There are multiple general strikes planned in Europe for tomorrow, something I learned of here.
The successionists movement in Catalan Spain has really taken hold, produced mass protests in the streets from ordinary people, and won threats of harsh reprisals from the military in response that carry echos of Franco and the Spanish Civil War.
The proximate cause of this unrest is a series of austerity plans imposed to address imminent or actual sovereign debt collapses in one nation after another, triggered by a long and slow chain reaction of economic events that can ultimately be traced to the U.S. financial crisis five years ago. Bankers insisted on ignoring political reality and the politicians who acceded to their demands (or in the case of Greece, their successors who have been left holding the bag after their predecessors were thrown out at the polls) are paying a high price for giving into them.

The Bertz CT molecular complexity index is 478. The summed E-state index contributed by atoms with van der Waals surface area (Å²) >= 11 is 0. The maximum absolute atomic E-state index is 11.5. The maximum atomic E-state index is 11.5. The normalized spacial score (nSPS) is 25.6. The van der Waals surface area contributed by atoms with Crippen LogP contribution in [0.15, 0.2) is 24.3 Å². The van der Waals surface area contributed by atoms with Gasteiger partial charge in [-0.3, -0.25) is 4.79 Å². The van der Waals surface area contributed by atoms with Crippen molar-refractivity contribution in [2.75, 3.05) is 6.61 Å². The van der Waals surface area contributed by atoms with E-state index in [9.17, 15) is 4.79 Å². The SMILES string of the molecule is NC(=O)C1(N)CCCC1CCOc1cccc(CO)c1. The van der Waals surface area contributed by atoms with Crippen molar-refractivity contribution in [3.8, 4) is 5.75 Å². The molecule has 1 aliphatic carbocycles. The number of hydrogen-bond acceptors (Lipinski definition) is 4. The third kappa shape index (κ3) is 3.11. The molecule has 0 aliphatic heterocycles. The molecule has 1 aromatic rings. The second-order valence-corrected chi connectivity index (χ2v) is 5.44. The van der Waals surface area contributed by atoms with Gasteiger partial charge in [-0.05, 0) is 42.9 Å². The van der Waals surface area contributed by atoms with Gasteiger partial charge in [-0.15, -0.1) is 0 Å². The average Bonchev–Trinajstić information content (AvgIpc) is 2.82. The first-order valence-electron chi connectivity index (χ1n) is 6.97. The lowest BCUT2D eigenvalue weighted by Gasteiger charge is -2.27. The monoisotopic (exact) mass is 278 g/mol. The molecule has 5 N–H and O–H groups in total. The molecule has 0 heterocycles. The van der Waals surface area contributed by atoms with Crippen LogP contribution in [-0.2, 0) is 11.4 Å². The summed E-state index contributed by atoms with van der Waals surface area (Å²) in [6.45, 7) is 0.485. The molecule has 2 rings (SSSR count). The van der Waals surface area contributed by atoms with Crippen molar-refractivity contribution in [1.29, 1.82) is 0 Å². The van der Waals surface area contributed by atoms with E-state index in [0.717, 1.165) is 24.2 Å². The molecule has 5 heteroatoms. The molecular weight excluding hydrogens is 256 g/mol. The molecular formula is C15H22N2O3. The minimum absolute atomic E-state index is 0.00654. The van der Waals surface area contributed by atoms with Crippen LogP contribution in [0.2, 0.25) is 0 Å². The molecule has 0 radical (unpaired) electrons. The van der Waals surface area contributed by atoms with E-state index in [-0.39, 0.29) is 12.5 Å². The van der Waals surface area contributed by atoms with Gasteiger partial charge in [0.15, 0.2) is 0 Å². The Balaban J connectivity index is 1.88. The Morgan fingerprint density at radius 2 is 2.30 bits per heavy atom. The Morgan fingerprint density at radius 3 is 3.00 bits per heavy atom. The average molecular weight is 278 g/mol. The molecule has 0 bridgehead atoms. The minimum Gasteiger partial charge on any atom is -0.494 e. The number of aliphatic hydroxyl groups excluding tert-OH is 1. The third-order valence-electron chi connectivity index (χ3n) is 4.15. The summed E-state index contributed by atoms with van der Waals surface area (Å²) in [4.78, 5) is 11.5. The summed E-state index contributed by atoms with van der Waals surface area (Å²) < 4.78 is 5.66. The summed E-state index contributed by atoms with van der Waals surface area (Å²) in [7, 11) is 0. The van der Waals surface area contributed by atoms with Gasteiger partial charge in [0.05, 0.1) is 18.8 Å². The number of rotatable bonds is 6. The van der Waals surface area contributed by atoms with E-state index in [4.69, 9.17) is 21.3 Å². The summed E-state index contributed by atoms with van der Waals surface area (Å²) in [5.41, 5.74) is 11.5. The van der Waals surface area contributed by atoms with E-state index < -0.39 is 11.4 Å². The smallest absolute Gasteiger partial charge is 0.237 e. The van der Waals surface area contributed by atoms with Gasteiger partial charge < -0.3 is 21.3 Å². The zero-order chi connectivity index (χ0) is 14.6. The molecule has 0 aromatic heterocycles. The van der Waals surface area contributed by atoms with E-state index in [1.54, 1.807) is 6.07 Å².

Europe is in a place right now, in terms of economic pain and extreme grass roots political tactics, that the United States hasn't been in for seventy-five years (although none appear to be so horribly devistated as Weimar Germany was in the 1930s) before my father was old enough to start grade school. Some European countries have taken a deeper economic hit in the past few years than they did during the Great Depression. In contrast, the U.S. "Great Recession" has never come close to rivaling the U.S. Great Depression's economic magnitude.
Europe's economic buffers postponed the impact, but ultimatelythese safety nets have given way catastrophically in much of the continent, particularly the countries where outside E.U. development support had created artificial economic bubbles.